I turned down the golf-cart ride back to my room. “No, I’ll walk.”
It was a beautiful day in December 2006 and I was feeling good. I had been at Dr. Young‘s clinic in San Diego for many days. Laundry and food were done for me, saving my energy. I had recovered from making the trip and from the detox reaction that had resulted in Dr. Young being up with me most of the night.
I began to walk through the avocado trees to my room. About halfway, I started to think perhaps I shouldn’t have tried to walk it after all. But I still thought I would make it. I was just going to be painfully tired when I got there.
Soon, my door was in sight. But as I walked towards it, the door began to look like it was moving further away from me down a tunnel. Suddenly I couldn’t command my limbs to continue. I couldn’t even quite get my lips to work properly. “Help,” I tried to shout. But I must have been too weak. Nobody heard me. I let my body drop down to a crouch. “Help.”
Meanwhile, Dr. Young was looking for me. Luckily I had spoken to him from one of the office phones before I began my walk and we had planned to meet in my room. He called the office wondering where I was. Eventually he thought he heard something and came outside to inspect.
Dr. Young helped me back to my room and immediately put me on the rebounder. He instructed me to hold on to the bar. Then he put his foot on the bounce mat and began to push down rhythmically, which had the effect of bouncing my body up and down gently. After a short time, my head began to clear. It was as if I’d found a clearing in the forest that had encroached upon my brain. And then the clearing got bigger and bigger.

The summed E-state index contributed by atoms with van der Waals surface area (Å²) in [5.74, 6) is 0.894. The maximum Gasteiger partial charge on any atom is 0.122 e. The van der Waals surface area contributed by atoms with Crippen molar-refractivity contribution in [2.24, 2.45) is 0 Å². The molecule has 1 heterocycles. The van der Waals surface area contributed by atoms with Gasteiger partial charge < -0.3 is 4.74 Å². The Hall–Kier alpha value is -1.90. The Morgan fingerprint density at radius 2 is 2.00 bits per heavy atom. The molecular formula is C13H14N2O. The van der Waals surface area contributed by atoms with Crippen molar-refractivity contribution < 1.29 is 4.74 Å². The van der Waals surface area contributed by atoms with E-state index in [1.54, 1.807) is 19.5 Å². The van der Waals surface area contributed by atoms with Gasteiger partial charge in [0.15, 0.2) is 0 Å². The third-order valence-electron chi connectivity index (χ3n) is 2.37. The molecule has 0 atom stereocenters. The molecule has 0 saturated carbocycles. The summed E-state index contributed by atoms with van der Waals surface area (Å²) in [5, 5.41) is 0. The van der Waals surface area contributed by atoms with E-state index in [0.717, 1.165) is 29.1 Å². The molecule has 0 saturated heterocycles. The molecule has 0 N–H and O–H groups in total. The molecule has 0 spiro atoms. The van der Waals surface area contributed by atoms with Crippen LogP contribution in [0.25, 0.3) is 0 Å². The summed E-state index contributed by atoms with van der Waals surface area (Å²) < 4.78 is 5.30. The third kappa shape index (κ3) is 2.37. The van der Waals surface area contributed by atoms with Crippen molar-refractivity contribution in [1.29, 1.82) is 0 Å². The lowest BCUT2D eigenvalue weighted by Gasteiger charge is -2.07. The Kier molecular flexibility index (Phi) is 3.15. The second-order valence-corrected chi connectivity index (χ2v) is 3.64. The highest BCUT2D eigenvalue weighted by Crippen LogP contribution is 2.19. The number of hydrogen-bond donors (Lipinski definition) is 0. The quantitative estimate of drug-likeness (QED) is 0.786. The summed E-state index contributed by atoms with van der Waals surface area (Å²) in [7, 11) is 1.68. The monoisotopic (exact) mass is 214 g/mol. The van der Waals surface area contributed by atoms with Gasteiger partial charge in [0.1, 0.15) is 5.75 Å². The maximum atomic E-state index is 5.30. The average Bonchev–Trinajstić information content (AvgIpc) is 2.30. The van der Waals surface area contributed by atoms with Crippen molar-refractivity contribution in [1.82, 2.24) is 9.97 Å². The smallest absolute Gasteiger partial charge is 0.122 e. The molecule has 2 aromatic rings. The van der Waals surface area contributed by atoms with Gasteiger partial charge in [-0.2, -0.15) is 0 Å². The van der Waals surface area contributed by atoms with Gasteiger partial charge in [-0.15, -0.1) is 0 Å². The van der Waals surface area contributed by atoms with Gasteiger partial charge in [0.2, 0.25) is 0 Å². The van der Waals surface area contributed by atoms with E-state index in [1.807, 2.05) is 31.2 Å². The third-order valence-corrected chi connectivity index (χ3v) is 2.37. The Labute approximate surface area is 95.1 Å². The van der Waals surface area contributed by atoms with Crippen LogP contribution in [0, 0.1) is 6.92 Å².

It didn’t take long before I was doing the gentle bouncing myself and able to talk again. Dr. Young believed that my lymphatic system was so compromised that when I exerted myself by walking a short distance, the toxicity in my system, including in my brain, had built up faster than it could be processed. I understand now that in CFS/FMS, there’s also the issue of not having enough of the molecules the body combusts to make energy. But at that point, I hadn’t been diagnosed yet.
This is the vicious circle of Chronic Fatigue and Fibromyalgia. Exercise helps the body heal but the effort can shut down your system. The way to cut through that, at least for me, has been the rebounder.
When I first got a rebounder in January 2007, I couldn’t do more than five minutes at a time. Still, I had lots of fun with it. I began to use it five minutes twice a day, then ten minutes twice a day. By the end of the year, I was rebounding for twenty minutes at a time.
At some point, I was able to push it to thirty minutes but then I was useless for the rest of the day. Falling back to twenty allowed me to exercise and feel well enough to do something else on the same day.
Thank goodness for the rebounder because with other kinds of exercise, my stamina is still low. I don’t think I could even jump up and down on the ground for more than a minute. (Although I do jump up and down for a few seconds whenever I’m celebrating my latest success!) But there’s something about the bouncy trampoline material that cuts down on the energy required, yet you still get all the benefits of exercising. For me, the biggest benefit of all has been helping my lymphatic system heal and keeping muscle pain and stiffness to a minimum.
Let’s see, what am I in the mood for today? I think I’ll play my Garbage playlist. Then I’ll put on yoga clothes and sneakers, and bounce to the music. One of these days, I’ll make a five minute CFS exercise video. Watch out!